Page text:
Brexit – Having suffered a week of defeats and resignations, Johnson remains defiant, working towards Britain leaving the EU on 31st October. The start of the week saw Johnson’s Irish counterpart Leo Varadkar stand firm regarding the issue of the Irish border. A bill designed to block a no-deal Brexit was passed, leaving the government searching for loopholes. However, many of the various routes Johnson could decide to venture down are all leading to an election. The pound has plunged 17% since the Brexit referendum in June 2016, however, saw a slight gain following the surprise announcement that John Bercow plans to step down by 31st October. US-
China trade war – An unexpected contraction of Chinese exports in August, highlighted the impact of the trade war with the US. A sour mood was worsened this week, following Chinese trade data, as unattractive factory prices signalled a worsening economic slowdown. On Thursday President Donald Trump offered a limited trade agreement to China that will delay and even roll back some US tariffs for the first time. Trump backed away from his full threat of 10% tariffs on $300 billion of Chinese imports starting in September. U.S. trade representative office added that some products will not get hit with new levies until 15th December including phones, laptop computers etc. However, the president himself sounded less convinced, saying he would consider an interim offer, though “there’s a deal or there’s not a deal.”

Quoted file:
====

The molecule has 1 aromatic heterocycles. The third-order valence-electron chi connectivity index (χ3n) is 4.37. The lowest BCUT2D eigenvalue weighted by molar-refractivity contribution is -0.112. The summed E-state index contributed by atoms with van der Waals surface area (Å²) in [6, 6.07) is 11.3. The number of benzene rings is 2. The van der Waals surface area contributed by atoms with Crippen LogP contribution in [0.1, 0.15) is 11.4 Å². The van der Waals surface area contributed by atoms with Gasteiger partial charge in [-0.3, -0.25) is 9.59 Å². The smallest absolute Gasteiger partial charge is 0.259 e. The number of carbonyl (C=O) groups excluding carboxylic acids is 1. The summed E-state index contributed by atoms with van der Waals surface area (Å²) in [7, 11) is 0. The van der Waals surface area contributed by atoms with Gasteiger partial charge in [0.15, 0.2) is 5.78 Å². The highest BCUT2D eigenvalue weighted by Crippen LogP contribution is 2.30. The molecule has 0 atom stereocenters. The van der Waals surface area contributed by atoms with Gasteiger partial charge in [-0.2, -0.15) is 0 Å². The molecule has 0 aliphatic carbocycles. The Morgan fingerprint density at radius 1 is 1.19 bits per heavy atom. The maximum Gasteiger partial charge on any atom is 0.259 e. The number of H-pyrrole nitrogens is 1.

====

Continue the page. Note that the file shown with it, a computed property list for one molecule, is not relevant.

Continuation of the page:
European Central Bank (ECB) interest rate cut – On Thursday the ECB announced a -0.10% rate cut, taking the deposit rate to a record low -0.50%. Along with a rate cut the ECB announced that they would revive the stimulus programme by buying €2.6tn of bonds, however they did not specify over what period. This marked the largest rate cut and stimulus package in 3 years, as ECB president Mario Draghi stated that they needed to act quickly to revive the subdued eurozone growth. The action the ECB has taken was applauded by US president Donald Trump who praised how quickly the bank had acted to re-stimulate growth.